As part of Local and Community History Month, Librarian Antony Ramm briefly explores our local history collections stretching all around Leeds, and introduces a new guide to stock relating to Rothwell…
As readers of this blog may already know, the Local and Family History department at the Central Library in Leeds houses a huge collection – many thousands of items – relating to the history of Leeds. Those collections form the basis for all the local history articles we have published on this blog over the years – as well as being used by researchers, students and interested members of the public alike.
But what do we mean when we say ‘the history of Leeds’? Specifically – what do we mean by Leeds? Do we mean just the city centre – the area that concerns the majority of local history articles we’ve written for this website? If we mean the area beyond the city centre, which historical boundaries are we using? That zone defined as ‘Leeds’ has shifted and expanded over the years, decades and centuries – making an easy definition more complicated than it might first seem.
But, then again, it is not so complicated at all: at least in the context of the collections we hold, ‘Leeds’ means everywhere contained within the current boundaries of the Leeds Metropolitan District: from Ardsley in the south to Wetherby in the distant north-east of the centre.
So that, then, is what our local history collections include – for the most part: materials covering the history and heritage of all-points north, south, east and west of the current Leeds district. These, of course, are – largely speaking – the places that people live; the places outside the city centre, including villages, suburbs and towns. many with their own long and proud histories distinct (though inevitably connected) to the large urban behemoth that sometimes overshadows everything else. When people talks about ‘local history’ what they often mean is not Leeds itself at all; it’s their own immediate area – their town, their neighbourhood.
Some of those areas are better represented in our collections than others – usually the old ‘townships’ of the Parish of Leeds that were amalgamated into the borough of Leeds following the 1626 of Leeds. But not exclusively so: some of the larger towns in what is now the Leeds area didn’t enter the metropolitan district until local government reorganisation in 1974 (e.g. Morley) and yet are still among the areas we have the strongest collections for.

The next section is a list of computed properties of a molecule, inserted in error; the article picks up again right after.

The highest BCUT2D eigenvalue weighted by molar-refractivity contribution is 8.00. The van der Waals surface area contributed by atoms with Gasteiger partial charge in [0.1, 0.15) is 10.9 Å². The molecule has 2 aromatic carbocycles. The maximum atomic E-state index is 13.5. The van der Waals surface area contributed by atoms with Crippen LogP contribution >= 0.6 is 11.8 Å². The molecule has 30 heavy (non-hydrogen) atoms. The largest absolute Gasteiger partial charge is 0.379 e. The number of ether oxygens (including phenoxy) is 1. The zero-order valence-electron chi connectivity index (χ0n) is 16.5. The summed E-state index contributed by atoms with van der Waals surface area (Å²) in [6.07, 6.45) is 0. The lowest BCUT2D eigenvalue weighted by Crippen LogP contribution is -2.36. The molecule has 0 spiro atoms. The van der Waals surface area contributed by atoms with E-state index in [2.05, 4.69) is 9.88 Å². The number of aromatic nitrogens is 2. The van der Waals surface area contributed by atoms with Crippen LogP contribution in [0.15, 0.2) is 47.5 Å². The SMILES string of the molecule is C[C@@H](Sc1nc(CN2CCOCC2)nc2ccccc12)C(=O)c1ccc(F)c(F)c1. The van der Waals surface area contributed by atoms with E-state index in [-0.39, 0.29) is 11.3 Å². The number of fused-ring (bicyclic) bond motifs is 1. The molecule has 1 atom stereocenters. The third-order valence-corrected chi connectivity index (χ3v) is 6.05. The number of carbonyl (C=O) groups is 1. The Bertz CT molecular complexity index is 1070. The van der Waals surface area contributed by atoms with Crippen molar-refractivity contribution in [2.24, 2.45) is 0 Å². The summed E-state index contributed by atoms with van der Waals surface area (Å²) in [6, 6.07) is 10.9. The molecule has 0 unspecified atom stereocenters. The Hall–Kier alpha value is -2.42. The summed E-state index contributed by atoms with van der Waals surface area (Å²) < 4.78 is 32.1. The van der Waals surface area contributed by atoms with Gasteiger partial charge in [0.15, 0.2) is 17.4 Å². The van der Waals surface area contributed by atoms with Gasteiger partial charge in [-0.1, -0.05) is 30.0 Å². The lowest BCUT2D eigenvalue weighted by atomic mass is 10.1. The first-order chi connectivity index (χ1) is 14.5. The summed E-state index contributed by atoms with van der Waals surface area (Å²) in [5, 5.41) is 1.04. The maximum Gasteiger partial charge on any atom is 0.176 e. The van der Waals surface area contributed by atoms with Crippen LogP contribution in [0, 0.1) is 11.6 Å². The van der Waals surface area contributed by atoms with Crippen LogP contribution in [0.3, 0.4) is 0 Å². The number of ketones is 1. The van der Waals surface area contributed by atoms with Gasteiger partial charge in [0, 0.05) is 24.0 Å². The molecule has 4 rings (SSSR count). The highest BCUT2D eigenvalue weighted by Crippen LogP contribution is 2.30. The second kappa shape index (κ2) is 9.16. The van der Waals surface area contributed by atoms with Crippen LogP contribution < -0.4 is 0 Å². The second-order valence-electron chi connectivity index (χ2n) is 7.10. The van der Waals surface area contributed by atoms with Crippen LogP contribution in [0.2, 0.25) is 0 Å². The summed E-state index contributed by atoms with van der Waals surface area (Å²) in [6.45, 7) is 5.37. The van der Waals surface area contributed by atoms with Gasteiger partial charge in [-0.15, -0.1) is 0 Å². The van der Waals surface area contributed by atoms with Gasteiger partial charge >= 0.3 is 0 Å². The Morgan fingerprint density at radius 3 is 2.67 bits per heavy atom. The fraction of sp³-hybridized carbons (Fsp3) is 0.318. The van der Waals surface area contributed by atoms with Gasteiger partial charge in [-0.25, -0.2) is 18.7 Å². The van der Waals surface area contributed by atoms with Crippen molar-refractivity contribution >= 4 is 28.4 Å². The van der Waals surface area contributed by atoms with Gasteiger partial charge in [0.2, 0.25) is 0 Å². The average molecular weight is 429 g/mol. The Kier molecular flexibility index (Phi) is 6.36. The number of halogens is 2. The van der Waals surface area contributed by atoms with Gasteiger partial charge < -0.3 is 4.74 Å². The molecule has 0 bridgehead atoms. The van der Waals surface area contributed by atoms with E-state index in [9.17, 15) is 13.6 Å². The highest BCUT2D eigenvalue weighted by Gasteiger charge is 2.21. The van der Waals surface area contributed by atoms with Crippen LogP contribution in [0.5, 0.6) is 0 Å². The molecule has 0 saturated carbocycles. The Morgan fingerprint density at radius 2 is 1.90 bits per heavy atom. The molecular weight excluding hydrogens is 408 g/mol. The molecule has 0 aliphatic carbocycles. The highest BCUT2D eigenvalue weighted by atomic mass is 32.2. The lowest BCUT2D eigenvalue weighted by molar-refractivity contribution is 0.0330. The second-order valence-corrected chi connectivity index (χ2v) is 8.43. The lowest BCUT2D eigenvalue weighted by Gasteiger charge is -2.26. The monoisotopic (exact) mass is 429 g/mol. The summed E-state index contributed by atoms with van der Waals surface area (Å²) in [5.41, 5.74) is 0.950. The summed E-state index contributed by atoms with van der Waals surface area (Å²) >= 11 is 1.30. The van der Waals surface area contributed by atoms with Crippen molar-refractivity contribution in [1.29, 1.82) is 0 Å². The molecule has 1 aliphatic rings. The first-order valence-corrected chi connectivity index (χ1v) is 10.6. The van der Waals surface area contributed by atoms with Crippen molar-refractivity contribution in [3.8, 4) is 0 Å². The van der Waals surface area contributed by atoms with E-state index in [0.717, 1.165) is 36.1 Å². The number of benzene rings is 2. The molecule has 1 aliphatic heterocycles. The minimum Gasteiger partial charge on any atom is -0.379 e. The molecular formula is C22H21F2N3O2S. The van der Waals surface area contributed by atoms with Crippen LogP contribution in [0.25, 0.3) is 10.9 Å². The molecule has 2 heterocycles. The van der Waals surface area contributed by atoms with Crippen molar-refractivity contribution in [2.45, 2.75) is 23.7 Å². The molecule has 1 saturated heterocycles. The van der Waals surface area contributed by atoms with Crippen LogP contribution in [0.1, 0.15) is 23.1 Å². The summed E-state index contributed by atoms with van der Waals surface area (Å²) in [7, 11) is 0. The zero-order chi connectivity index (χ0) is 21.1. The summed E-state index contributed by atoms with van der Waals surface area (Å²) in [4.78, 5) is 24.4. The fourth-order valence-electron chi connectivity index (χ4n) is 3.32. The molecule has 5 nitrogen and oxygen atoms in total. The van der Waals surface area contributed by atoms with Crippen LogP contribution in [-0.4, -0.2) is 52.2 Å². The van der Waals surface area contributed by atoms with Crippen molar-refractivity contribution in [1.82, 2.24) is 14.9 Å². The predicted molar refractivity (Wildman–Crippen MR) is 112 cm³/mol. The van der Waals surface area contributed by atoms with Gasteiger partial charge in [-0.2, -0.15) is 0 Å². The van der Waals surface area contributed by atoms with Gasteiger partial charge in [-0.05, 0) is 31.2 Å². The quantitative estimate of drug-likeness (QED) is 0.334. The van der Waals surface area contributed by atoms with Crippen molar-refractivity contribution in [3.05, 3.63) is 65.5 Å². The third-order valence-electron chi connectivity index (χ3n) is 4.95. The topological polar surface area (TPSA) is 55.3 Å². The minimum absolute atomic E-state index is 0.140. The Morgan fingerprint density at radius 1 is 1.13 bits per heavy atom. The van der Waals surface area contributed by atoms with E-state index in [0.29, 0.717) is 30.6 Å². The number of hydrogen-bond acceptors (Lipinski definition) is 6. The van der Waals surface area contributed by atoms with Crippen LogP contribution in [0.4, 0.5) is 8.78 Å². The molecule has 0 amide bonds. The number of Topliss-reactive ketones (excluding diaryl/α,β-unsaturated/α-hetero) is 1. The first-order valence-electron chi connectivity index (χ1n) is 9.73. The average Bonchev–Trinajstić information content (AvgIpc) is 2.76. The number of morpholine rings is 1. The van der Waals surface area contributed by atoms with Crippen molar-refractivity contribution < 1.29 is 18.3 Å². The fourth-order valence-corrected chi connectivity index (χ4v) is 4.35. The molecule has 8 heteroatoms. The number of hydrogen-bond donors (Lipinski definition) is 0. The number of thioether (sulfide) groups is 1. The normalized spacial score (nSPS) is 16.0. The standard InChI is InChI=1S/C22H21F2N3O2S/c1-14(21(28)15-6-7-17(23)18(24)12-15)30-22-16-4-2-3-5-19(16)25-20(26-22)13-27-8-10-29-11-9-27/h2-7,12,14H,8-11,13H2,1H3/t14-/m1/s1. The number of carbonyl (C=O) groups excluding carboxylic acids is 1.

Often those latter are also the areas that retain significant local history collections at the main library in that area. The collections at those local branch libraries (or community hubs as they are known today) replicate the materials we also have at the Central Library. But sometimes those collections also contain significant numbers of important books and other local history materials that is not also mirrored by the Central Library holdings. (Morley is another good example here, having probably the largest collection of any Leeds town or suburb).
What we have, then, are collections that are often split across more than one site – a situation that can sometimes make it difficult for the interested public to know where to start their own research; a difficulty only doubled when we realise not all of the material held at the Central Library is accessible through the digital, online Library catalogue. (Though large amounts is, even so: try the links for Beeston, Pudsey, Horsforth or Garforth to get a sense of just how much is accessible through that catalogue).
So, we’ve been trying to help over the last few years by creating guides to the stock we hold on specific areas – leaflets that can be found in the Libraries in those areas, or through this blog, and which are designed to help interested readers and researchers discover some of the most interesting items we hold at the Central Library; a starting point for further investigation. Previous examples include Harehills and Armley – the full list can be seen in our list of research guides elsewhere on this blog.
Published today, however, is the very latest in that series (click the image below to read the full guide): a guide to the stock we hold on Rothwell (including nearby areas such as Woodlesford, Oulton, Lofthouse and Methley). Rothwell is – like Morley – another one of those historically-important towns that has retained its own strong identity separate to Leeds proper, and whose own local history collection, at Rothwell Library (Community Hub), contains some significant materials not available at the Central Library.
As such, the guide includes materials held at both sites (Central and Rothwell) and, it should be said, barely scratches the surface of the total material available at both locations. The guide really is only a starting point – local people interested in the histories of Rothwell and its surrounding district should visit or contact us to find out more: www.leeds.gov.uk/localandfamilyhistory